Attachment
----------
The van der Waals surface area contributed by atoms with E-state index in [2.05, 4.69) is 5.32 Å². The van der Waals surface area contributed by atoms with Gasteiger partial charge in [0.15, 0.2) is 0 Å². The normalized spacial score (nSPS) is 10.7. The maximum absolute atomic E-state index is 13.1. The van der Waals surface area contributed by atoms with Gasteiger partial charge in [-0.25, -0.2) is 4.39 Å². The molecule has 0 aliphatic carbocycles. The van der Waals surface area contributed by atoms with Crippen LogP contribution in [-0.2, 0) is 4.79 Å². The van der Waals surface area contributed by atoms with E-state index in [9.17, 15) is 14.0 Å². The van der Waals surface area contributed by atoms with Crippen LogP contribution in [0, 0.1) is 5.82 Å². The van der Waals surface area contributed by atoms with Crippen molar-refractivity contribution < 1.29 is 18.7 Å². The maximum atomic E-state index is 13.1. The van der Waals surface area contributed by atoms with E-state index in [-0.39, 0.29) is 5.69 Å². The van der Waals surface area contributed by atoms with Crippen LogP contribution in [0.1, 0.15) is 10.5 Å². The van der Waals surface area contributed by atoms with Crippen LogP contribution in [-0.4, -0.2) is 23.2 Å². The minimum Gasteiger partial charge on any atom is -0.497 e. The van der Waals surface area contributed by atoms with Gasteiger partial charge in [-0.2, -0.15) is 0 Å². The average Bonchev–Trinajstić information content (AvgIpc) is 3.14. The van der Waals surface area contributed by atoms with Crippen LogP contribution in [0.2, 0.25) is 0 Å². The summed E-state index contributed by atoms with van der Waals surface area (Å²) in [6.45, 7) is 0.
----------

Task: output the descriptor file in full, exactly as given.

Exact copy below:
The van der Waals surface area contributed by atoms with E-state index in [2.05, 4.69) is 5.32 Å². The van der Waals surface area contributed by atoms with Gasteiger partial charge in [0.15, 0.2) is 0 Å². The normalized spacial score (nSPS) is 10.7. The maximum absolute atomic E-state index is 13.1. The van der Waals surface area contributed by atoms with Gasteiger partial charge in [-0.25, -0.2) is 4.39 Å². The molecule has 0 aliphatic carbocycles. The van der Waals surface area contributed by atoms with Crippen LogP contribution in [-0.2, 0) is 4.79 Å². The van der Waals surface area contributed by atoms with E-state index in [9.17, 15) is 14.0 Å². The van der Waals surface area contributed by atoms with Crippen LogP contribution in [0, 0.1) is 5.82 Å². The van der Waals surface area contributed by atoms with Crippen molar-refractivity contribution < 1.29 is 18.7 Å². The maximum atomic E-state index is 13.1. The van der Waals surface area contributed by atoms with E-state index in [-0.39, 0.29) is 5.69 Å². The van der Waals surface area contributed by atoms with Crippen LogP contribution in [0.1, 0.15) is 10.5 Å². The van der Waals surface area contributed by atoms with Crippen LogP contribution in [-0.4, -0.2) is 23.2 Å². The minimum Gasteiger partial charge on any atom is -0.497 e. The van der Waals surface area contributed by atoms with Gasteiger partial charge in [-0.2, -0.15) is 0 Å². The average Bonchev–Trinajstić information content (AvgIpc) is 3.14. The van der Waals surface area contributed by atoms with Crippen LogP contribution in [0.2, 0.25) is 0 Å². The summed E-state index contributed by atoms with van der Waals surface area (Å²) in [6.45, 7) is 0.